Getting Children to Eat With This Simple Technique

Having children who don’t eat in the family is one of the many problems parents face today.

To top it off, some of these children only eat junk food like potato chips, sweets and candy, jelly, biscuits, chocolate, ice-cream, fries, etc.

When it comes to proper meals, they run for the hills. But when they are offered junk food, they are like bees to honey.

Totally upside down…

Fortunately, though I used to have a picky eater at home, my two young children now eat almost everything we put on the table, especially K.

I believe the culinary likings children have in them has got to do with parents’ attitude towards food, the way parents teach them about food, and whether they are given the opportunity to try different types of food.

The Story of a Child Who Doesn’t Eat

I had a visitor last weekend and she fits the description I just mentioned above.

She is not fancy of any “proper” meals – except food that she always have: porridge. Followed by her second love: junk food.

Joyce is my niece and she is 4 years old. Her mom always has problems getting her to finish her meals. The best result: two spoonfuls of whatever she is eating and that’s it. And then she stops eating by making sad, “don’t-feed-me-anymore” kind of look.

She’d rather sit there at the table or get away from dining table if she can than eat.

But when she is offered something else (like ice-cream), she will smile and say a loud “yes!”

How to Get Children to Eat

I prepared spaghetti aglio olio for dinner that night. Worse than I thought, Joyce didn’t even try the food at all (my cooking is not that bad, okay!) and she just clenched her lips when her mom tried to feed her.

After trying to coax her to eat with different tricks and failed flat, it’s time to try my method. This was what we did in general:

  • We explain to her why she had to eat.
    Otherwise, she would be hungry. In this case, the consequence of not eating is hunger. Joyce might not understand the meaning of hunger but she would experience it first hand if she didn’t eat.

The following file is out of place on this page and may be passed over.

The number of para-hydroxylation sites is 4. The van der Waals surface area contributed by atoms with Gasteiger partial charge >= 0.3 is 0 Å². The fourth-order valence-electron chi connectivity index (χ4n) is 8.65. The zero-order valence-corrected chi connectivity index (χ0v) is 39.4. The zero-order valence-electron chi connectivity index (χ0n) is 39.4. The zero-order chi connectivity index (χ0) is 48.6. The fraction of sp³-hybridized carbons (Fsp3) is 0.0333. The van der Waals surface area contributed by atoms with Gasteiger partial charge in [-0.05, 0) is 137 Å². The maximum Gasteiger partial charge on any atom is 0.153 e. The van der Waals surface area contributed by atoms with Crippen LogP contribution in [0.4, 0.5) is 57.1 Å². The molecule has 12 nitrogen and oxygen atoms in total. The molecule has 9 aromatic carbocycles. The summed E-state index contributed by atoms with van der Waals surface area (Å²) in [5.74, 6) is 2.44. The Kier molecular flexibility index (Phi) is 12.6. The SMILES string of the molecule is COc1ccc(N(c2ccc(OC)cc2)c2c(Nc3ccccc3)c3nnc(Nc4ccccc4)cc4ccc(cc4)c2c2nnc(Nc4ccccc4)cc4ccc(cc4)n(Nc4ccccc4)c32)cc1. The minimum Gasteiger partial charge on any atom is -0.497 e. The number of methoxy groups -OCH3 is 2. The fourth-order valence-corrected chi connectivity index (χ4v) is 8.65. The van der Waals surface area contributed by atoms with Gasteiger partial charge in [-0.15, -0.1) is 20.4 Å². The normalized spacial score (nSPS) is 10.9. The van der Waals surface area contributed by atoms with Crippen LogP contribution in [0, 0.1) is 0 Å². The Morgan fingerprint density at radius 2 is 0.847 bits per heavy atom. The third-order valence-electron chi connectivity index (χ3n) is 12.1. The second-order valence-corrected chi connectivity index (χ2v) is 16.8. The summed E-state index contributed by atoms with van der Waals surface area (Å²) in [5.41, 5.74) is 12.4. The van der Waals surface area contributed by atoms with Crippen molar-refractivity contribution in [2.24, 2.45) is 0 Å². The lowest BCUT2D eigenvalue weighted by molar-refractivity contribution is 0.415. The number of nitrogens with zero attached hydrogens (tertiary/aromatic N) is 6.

• If she insisted not to eat, we would let her off.
    But we told her that she would not have other food until she finished her dinner. We tried to offer her ice-cream if she finished her meal, she didn’t buy it. She chose not to eat. So we let it be. No forcing was needed here.
  • After about two hours, she started to cry suddenly.
    No one knew exactly what caused the crying. We speculated it could be due to hunger pangs or not having to enjoy ice-cream since she didn’t finish her dinner.
  • After some consolation, she stopped crying.
    Her mom tried to talk her into having the spaghetti after she had calmed down. It didn’t work at first, but after offering her that she could have the spaghetti with some biscuits (in fact, crumbs sprinkled on top of spaghetti), she agreed.
  • As the saying goes, “The rest is history.”
    Joyce finished everything – without a single word of whining. That was the most peaceful meal I ever saw Joyce ever had at my home.

Why The Technique Worked (and Didn’t Work)

Let’s take a look at why the method worked.

  • First of all, don’t force food down the throat if the child refuses to eat. Avoid any conflicts.
  • I wanted Joyce to know how it was like to feel hungry. No words could explain it better than feeling it herself. No one likes to feel hungry, even a baby knows it.
  • I wanted Joyce to know there were consequences if she didn’t finish her meal. In this case, they could be no ice-cream or no milk (she loves milk and has one bottle before bed every night) for the night. It depends on the parents to set the consequences but they must be strong enough to be effective. Feeling hungry was one of the consequences too.
  • If you overly sympathize with your child, this method will not work. You must be “cruel” enough to follow through with consequences. Sometimes we need to be cold-hearted for the good of the children.
  • Many parents are too lenient and they give in by offering what children like to eat even though they don’t eat what we provide for dinner.
  • If you do so, the message you are sending to your child is: It’s okay not to have dinner. Because if I don’t eat, mummy will offer me milk (or chips, ice-cream, or whatever) instead. I won’t go hungry if I skip dinner. And yet I get what I want to eat. Life is good. Hooray!

This method may seem harsh to some parents but I don’t think so. It is important to drive home the message that skipping meals is absolutely not allowed – by teaching him in a way that your child won’t forget easily.

Otherwise, children tend to take the message lightly without knowing the impact it has on them.

I strongly believe that if Joyce’s mother follows through this method whenever she makes a fuss during mealtime, it can eventually turn her into a meal loving child.

See Also…

Kids Recipes: Delicious Dishes the Kids Will Love

Video: Making junk food healthier for kids

Guide to Essential Fatty Acids: Brain nutrition for growing children

Child Obesity: The Two Most Overlooked Causes of Overeating in Children